In May and June 2020, units and elements from several states and Washington, D.C. deployed to Washington, D.C. in a Defense Support of Civil Authorities role to provide support for domestic civilian law enforcement. This special study is in response to an 11 June 2020 request by the Secretary of Defense to organize and lead a Department of Defense (DOD) after action review of the National Guard’s actions during that time. Over a 10-day period, the Center for Army Lessons Learned conducted interviews with key leaders at the strategic, operational, and tactical levels to determine what went well, areas needing improvement, and the responsible agent for improvements. During these interviews, the Center for Army Lessons Learned identified crosscutting issues that merit further consideration that include the following:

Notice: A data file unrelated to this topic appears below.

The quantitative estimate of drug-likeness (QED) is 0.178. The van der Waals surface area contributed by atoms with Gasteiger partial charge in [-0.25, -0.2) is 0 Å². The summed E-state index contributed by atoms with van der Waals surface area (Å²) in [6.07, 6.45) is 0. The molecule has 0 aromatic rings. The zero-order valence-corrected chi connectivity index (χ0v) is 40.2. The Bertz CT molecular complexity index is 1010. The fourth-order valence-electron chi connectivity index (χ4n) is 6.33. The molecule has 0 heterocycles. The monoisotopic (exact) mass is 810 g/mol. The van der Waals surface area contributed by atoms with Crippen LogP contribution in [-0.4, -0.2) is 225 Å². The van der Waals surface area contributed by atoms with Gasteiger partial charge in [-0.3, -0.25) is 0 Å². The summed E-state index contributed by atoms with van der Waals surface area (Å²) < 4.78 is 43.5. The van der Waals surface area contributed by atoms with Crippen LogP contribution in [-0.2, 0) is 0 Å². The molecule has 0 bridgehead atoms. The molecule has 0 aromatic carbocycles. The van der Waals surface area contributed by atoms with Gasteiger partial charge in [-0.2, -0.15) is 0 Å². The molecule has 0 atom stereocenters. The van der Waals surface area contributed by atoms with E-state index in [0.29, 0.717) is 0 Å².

- Robust contingency planning will enable a more effective National Guard response.
- Clear command and control relationships and tactical command and control nodes are critical.
- Effective use of liaisons is essential to success.
- More readily available civil disturbance equipment is required.
- Public affairs efforts require more people to be effective.
- Civil disturbance training is not just for military police units.
Clearly the National Guard remains the force best suited to conduct civil disturbance operations. Because of the emerging crisis and compressed timeline, trained and ready Guardsmen deployed from their homes to the point of need provided timely and professional support to multiple interagency organizations. Likewise, the Air National Guard’s response to the event exemplified the unique partnership between the Army and Air National Guard, and demonstrated the synergistic coordination and support that are possible during crisis events.
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